Makha Bucha Day (วันมาฆบูชา) is a Buddhist holiday, which takes place annually on the night of the full moon during the third lunar month of the year.
“Makha” is the Pali word for the third Lunar month, while “bucha” means to honor or to venerate.
Since Makha Bucha is based on the lunar calendar, the date varies from year to year. This year Makha Bucha day is on 22 February 2016.
It was 9 full months after the Buddha got the Enlightenment, on the full moon day of 6th lunar month, 45 years before the Buddhist era. On the full moon day of the 3rd lunar month, Makha, of the year, four special events happened:
1. There were 1,250 Sangha followers decided to come back to see Lord Buddha at Weluwan Wannaram without prior appointment after traveling around and teaching Buddhism.
2. All of them were “อรหันต์ Arhantas’, the Enlightened One, and all of them were ordained by the Buddha himself.
3. Because it was the first assembly of the large group of the Buddhist monk gathering therefore the Buddha gave those Arhantas the three principles of the Buddhism, called “The Ovadhapatimokha” which is considered the first constitution for all the laws of Buddhist monks from then until now.
4. It was the full moon day.
The 3 cores principles (the Ovadhapatimokha) are;
1. Refrain from commiting all kind of wickeness (ไม่ทำความชั่ว)
2. Be good and do good (ทำความดีทั้งทางกาย วาจา และใจ)
3. Purify the mind (ทำจิตใจให้บริสุทธิ์)
Thailand started celebrating Makha Bucha Day during the reign of King Rama IV, around 150 years ago. King Rama IV felt that Buddhist teachings were very important, recognising that Makha Bucha was one of the most remarkable events in Buddhist history.
His Majesty therefore introduced the first celebration of Makha Bucha Day to his royal family members and courtiers. The celebration soon gained popularity among Siamese commoners.
(Photo Credit : Pantip.com)
Activities To Be Observed:
- ‘ทำบุญ/ tam-bun/’: Making merit by going to temples for special observances, making merit, listening to Dhamma preaching, giving some donations and the other activities of the day include acts of merit such as freeing fish and birds .
- ‘รับศีล /ráp sĕen/’: Keeping the Five Precepts*, including abstinence from alcoholic drinks and all kinds of immoral acts, including listening to teachings of Buddhism and the practice of meditation (nâng sà-maa-tí นั่งสมาธิ)
- ‘ตักบาตร /dtàk bàat/’: Offering food to the monks and novices (in the alm bowl (บาตร /bàat/).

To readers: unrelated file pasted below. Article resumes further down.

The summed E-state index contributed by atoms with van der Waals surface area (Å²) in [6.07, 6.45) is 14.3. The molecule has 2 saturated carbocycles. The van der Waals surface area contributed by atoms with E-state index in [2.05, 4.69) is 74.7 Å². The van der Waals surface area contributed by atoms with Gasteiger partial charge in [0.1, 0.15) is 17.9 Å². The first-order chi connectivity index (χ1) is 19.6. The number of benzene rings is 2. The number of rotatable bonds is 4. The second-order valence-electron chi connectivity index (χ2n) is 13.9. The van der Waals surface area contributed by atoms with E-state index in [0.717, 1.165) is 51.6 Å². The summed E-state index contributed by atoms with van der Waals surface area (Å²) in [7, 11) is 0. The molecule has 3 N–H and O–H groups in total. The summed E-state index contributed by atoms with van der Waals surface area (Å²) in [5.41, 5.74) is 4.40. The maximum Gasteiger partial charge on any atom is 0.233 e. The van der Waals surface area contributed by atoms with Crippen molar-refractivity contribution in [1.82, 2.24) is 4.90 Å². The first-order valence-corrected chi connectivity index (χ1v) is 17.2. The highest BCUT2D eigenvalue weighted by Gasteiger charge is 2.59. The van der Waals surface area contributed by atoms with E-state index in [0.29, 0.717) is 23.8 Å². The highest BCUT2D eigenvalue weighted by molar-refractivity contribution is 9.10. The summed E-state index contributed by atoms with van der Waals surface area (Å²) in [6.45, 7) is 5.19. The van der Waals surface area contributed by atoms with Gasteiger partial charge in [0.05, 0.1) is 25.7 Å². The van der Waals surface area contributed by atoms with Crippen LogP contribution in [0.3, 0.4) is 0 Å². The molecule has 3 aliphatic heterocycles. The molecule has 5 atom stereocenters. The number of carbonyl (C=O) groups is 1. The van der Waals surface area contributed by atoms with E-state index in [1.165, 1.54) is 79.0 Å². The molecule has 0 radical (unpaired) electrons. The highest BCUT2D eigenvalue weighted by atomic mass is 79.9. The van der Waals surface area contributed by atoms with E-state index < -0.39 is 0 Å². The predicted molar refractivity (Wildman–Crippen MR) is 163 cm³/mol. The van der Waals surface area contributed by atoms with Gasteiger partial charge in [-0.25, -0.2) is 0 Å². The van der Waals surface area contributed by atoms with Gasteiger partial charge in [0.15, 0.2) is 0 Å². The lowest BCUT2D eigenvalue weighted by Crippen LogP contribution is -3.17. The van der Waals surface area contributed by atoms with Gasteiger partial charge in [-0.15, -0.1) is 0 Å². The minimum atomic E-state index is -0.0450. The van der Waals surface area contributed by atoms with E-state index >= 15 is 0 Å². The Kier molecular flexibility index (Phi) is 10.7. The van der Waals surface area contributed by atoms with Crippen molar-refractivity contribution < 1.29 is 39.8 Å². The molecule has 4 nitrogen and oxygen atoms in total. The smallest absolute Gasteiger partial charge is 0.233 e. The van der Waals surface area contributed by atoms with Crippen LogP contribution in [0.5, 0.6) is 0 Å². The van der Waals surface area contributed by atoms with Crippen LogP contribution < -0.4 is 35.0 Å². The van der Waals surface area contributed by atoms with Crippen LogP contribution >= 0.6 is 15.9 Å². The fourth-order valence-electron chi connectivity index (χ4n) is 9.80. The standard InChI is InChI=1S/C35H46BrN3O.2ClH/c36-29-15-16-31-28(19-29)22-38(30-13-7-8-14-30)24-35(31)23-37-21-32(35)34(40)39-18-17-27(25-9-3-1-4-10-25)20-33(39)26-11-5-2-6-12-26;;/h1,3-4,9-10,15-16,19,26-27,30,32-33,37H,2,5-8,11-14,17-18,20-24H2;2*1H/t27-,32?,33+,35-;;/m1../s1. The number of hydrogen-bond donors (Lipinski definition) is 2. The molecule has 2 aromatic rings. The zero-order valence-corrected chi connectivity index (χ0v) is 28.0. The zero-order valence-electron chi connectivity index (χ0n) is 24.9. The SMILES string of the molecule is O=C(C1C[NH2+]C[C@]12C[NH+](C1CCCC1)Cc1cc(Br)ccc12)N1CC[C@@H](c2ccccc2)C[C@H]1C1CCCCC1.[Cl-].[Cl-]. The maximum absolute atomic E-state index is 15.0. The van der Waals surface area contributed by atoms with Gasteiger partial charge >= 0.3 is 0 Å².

- ‘เวียนเทียน /wain tain/: Monks and other believers of the Buddhist philosophy hold candlelit processions with monks who also hold a sacred thread in a procession around the temple.Buddhists from across the cities throughout the country flock to temples to participate in these processions.
Thai government announces this day a national holiday so people can participate in religious ritual and perform good merit for their good karma.
Many temples, religious and mediation centres welcome both Buddhist Thais and foreigners who would like to enter into mediation sessions provided countrywide, which include Paknam Phasicharoen Temple in Bangkok.
Alcohol is not served in observance of religious holidays in Thailand. On Makha Bucha Day, consumption of alcohol is not only considered a religious violation but also a civil offense. Bars, restaurants, supermarkets, department stores, retail and convenience stores and even some hotels are prohibited from selling or serving alcohol to customers and their guests. Violation of this alcohol ban may result to imprisonment of up to six months and a steep fine (10,000 Baht as of last decree).
Although that doesn’t mean that all entertainment venues adhere strictly to the regulations. Some bars and clubs in Thailand may choose to close for Buddhist holidays, but those that do decide to remain open often resort to pouring beer into coffee mugs before handing it to the customer.
*Keeping the Five Precepts
This is considered as the basic code of ethics for Buddhism, and many devotees try to follow them as much as they can. These five precepts are:
- I undertake the training rule to abstain from killing.
- I undertake the training rule to abstain from taking what is not given.
- I undertake the training rule to avoid sensual misconduct.
- I undertake the training rule to abstain from false speech.
- I undertake the training rule to abstain from fermented drink that causes heedlessness.